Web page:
I write drunk. I write when I'm emotional and imbued with absolute certainty. When I write, I write with conviction, as though by divine inspiration the Mouth of God itself is speaking through me.
And then I wait. When the emotions are gone, when they've been processed, I'll print the page and go back, and that's when the real work begins.
The other 80% of writing is editing. Is going back with a scalpel, or a sword if needed, and ruthlessly excising any unnecessary material. Flare is good, flare is fun, but your personality should not overshadow what you're trying to communicate.
And you do this over and over and over again, and that's how you write. And out of the multitudes I write, I hope that others will find at least one or two gems of importance and truth.
I try to write as if I was talking to a person. I try to use ways to get the reader to understand my point, and to do that I try to use various ways to describe my points so that one of those may click. I like to use examples and analogies so the reader can visualize the thoughts.
I have a family member that writes music. I think he is an excellent song writer, singer and musician. Most of his songs that have taken off in popularity have been songs about himself and his feelings. The listener feels or has felt the same emotion or had a emotional experience regarding the topic of the song. I hope that made sense.
For instance, one of my favorite songs of his is called "Resurrection". He wrote it for an Easter service for church. The song was about Jesus, but the lyrics were about him (or anyone) that has lost their way in life, been confused and had a feeling that the world they counted on had turned on them (like when Jesus had his creation of people turn on him). I can't even describe right now. I will try to post a link to the song if I can figure out how to do that.
Awesome. I "write through the break" by totally ignoring anyone who might read what I compose. Writing is best done from a place of total narcissism, world be damned lol. Authenticity is able to really come though. Works for me at least... might give it a shot...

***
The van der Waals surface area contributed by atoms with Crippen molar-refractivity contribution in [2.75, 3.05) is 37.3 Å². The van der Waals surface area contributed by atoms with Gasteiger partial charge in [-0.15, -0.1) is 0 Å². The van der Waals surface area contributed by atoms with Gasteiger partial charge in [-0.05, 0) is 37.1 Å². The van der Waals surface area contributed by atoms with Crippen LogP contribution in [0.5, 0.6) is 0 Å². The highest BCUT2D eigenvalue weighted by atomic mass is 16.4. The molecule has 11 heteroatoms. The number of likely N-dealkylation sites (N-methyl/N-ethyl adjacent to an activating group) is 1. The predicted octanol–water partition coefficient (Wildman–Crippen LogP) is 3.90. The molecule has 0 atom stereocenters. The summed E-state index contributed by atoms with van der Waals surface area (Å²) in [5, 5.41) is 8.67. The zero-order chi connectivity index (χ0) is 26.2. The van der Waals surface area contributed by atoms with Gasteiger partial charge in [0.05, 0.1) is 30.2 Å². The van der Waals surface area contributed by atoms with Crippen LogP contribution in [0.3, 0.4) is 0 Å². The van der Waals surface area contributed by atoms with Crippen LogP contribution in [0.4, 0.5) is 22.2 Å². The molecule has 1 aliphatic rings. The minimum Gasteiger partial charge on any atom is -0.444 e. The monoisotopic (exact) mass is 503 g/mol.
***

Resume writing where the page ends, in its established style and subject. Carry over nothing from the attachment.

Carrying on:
I'd also recommend writing every day. You don't necessarily have to publish everyday, but I've noticed it becomes easier to put pen to paper when it's a daily habit.
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Total Focus; Total Enjoyment by Tynan, as told to Sebastian Marshall
When I turned 30 and I had a minor freak out… I thought, "I'll be 40 in not long, and then 50… there's things I want to do in my life, and they're not happening at this pace."
Before that, I had a general idea of things I wanted to do and have in my life, but I went about in an unstructured way. It was good in a lot of ways. It made be a broad process, but not much depth.
As I was making my reading list, going back over most of the things I've read the last few years I noticed how I wanted to re-read some of the really good books on that list. As I write this, Getting to Yes is spread open under my laptop cord and I'm trying to transcribe how hostile Persian negotiations can relate to getting my kids to wear the right clothes in the winter and pick up the dolls in their bedrooms. Both are diplomatic tightropes.
Among the great books on my list is Roy Peter Clark's Writing Tools: 50 Essential Strategies for Every Writer. I've read this book cover to cover and in bits and pieces many times, but not recently. The book reminds me of my multimeter, not only because they are both green, but because they are tools I forget how to use. Just recently I was installing a new bedroom light and forgot how to measure an AC current. It's a basic mistake that I made because of infrequent use. It's the same with Writing Tools.
How to fix this then, use the tools. Each week for the next fifty weeks, I'll be sharing what the tool is, how I can use it and examples of its use. This will provide a nice refresher course on some tools for me, it will be a regular blog feature for you to read, and it will help us both appreciate good writing. (See that's The Language of Three, Tool #20).
Next week, Tool #1: Begin Sentences with Subjects and Verbs